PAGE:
Belenius

Swedish text below

Michael Rupinis’ colourful works might be perceived as consisting of a jumble of letters or symbols, written randomly and lacking the periodic logic of how a book is read with structured lines. It signals and reminds us of the using of tags found in graffiti culture and expression – not least because of his use of airbrush technique. Indeed Rupinis’ personal style is to be understood in the context of graffiti – but as he said himself “it was never meant as graffiti, nor do I come from that tradition”. When graffiti ends up in high end galleries it ceases to be graffiti. Sophistication stands juxtaposed with the very subject of Rupini, nothing is to be refined to fit in posh standards. In his case it concerns a transcendental gesture called automatic writing wherein the hand of the artist gets to work freely over the canvas in a tradition that is above too scientific and overthought artistry. He defies institutions, museums and all exalted objects swimming against the current. The aim of others constitute the anti-thesis of him. The unlucky number 13 inspires Rupini. Advertising, social media and pretending to save the world just for show, for ones’ ego is far from his style. Punk’s not dead. Automatic writing brings back the lost purpose to once again inspire.

Rupini has been involved in fine art for a long period of time, for example participating in performances at the Venice biennale. He went through the backdoor via fine art now showcasing his new works in a different setting and at an intersection of these two. Unravelling the secret of the wordless scribbles the message is to be perceived as a spell of goodwill, as voodoo. We now understand that his scribbling is not chaotic but fixated as a charm or a spell with specific intentions. These spells are carefully woven in and above the layers of colour in the backboard. The voodoo part of it is the intersubjective longing for fixing whatever problem we might have. This wish of goodwill is a welcome counterpart to imminent doom, caused by the greed of man, climate-change and ambition instead of solidarity.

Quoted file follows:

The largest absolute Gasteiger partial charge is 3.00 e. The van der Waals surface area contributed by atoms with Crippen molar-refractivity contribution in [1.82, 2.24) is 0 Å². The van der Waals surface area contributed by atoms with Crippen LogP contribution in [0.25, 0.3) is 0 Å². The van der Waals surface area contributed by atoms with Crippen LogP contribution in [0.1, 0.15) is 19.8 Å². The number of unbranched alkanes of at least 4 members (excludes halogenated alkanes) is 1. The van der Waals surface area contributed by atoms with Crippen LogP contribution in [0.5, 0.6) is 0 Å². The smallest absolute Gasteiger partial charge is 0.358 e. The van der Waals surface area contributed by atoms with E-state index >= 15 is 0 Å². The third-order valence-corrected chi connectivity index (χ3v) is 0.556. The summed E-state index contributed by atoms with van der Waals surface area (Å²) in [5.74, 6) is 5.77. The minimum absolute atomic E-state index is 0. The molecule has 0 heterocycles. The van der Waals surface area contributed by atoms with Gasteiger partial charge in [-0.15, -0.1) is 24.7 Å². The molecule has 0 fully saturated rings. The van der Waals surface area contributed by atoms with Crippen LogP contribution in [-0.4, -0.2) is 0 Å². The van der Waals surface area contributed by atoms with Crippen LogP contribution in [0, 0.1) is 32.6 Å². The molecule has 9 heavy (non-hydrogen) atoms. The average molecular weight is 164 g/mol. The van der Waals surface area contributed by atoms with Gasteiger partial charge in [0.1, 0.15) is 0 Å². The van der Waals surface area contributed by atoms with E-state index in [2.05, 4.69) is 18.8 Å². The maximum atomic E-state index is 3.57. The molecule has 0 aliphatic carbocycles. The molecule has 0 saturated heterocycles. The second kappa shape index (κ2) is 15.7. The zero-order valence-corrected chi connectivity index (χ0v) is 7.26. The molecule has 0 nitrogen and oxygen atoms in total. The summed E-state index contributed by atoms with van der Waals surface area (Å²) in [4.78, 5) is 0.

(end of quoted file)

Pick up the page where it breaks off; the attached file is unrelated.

The cargo cult, a cult of seeing the messianic in cargo, found in undeveloped societies living on desolate islands inspires Rupini. A small island constitutes their whole universe, which lead to them having no conception of what fleet cargo is when it’s washed up on their shores. The expression in his using of colour and the automatic writingin the airbrush technique is similar to their natural respect and wonder of objects. The German philosopher Theodor Adorno states in his book Aesthetic Theory that “Art is a promise of happiness that is always being broken”. Perhaps the poignancy of Rupinis’ work hold the magical voodoo to prove Adorno wrong.

Text by Valter Sydén
Translation by Katarina Sjögren
January 2019

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Michael Rupinis färgstarka verk kan uppfattas som bestående av ett virrvarr bokstäver och symboler, som nedtecknats på måfå bortom ordningens strukturerade och periodiska logik. De vittnar om hur tags används i graffitikulturen och dess uttryck, inte minst genom hur han använder airbrushtekniken. Rupinis personliga stil skall förstås i en graffitikontext – men med hans egna ord ”det var aldrig menat som graffiti och jag kommer inte från den traditionen”. När graffiti visas inom finkulturella sfärer upphör det att vara graffiti. Här ska inget poleras för att passa in i de tjusiga salongerna, förfiningen står i kontrast med själva syftet hos Rupini. Här handlar det snarare om en transcendental rörelse, en automatisk skrift där konstnärens hand fritt får spelrum över duken i en tradition som vida övergår dagens vetenskapliga och intellektualiserade konstutövning. Att gå mot strömmen i dylika sammanhang är att trotsa just det, institutionerna, museerna, det upphöjda och jämna. Det vilket andra siktar mot och vill nå fungerar som antites till hans konstnärskap. Olyckstalet 13 fungerar exempelvis som inspiration för Rupini. Reklam, sociala medier och att rädda världen för syns skull blir inaktuellt eftersom man ändå inte kan lasta honom för den typen av egocentrerat självförverkligande. Punken är inte död. Normen har lagts på soptippen och formaterats om så att materialet kan födas på nytt utan att vara påtvingat, och i denna automatiska skrift återfås syftet i konsten att stå för någonting som inspirerar.